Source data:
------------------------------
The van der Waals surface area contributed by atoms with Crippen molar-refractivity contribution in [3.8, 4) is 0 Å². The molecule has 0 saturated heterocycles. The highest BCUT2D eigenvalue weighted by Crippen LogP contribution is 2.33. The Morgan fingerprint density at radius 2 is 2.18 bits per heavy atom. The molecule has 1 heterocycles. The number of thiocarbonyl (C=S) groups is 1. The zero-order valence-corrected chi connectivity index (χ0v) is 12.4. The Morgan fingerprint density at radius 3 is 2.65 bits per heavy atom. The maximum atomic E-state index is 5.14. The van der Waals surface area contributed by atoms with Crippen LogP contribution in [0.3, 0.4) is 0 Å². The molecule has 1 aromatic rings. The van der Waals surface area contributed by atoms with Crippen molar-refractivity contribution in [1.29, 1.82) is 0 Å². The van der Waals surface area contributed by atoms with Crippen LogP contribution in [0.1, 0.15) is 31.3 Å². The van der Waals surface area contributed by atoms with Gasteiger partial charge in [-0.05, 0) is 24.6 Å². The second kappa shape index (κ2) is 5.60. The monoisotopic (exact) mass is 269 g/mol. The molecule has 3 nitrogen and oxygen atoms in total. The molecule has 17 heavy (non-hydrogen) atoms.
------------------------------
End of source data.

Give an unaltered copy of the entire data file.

The van der Waals surface area contributed by atoms with Crippen molar-refractivity contribution in [3.8, 4) is 0 Å². The molecule has 0 saturated heterocycles. The highest BCUT2D eigenvalue weighted by Crippen LogP contribution is 2.33. The Morgan fingerprint density at radius 2 is 2.18 bits per heavy atom. The molecule has 1 heterocycles. The number of thiocarbonyl (C=S) groups is 1. The zero-order valence-corrected chi connectivity index (χ0v) is 12.4. The Morgan fingerprint density at radius 3 is 2.65 bits per heavy atom. The maximum atomic E-state index is 5.14. The van der Waals surface area contributed by atoms with Crippen LogP contribution in [0.3, 0.4) is 0 Å². The molecule has 1 aromatic rings. The van der Waals surface area contributed by atoms with Crippen molar-refractivity contribution in [1.29, 1.82) is 0 Å². The van der Waals surface area contributed by atoms with Crippen LogP contribution in [0.1, 0.15) is 31.3 Å². The van der Waals surface area contributed by atoms with Gasteiger partial charge in [-0.05, 0) is 24.6 Å². The second kappa shape index (κ2) is 5.60. The monoisotopic (exact) mass is 269 g/mol. The molecule has 3 nitrogen and oxygen atoms in total. The molecule has 17 heavy (non-hydrogen) atoms.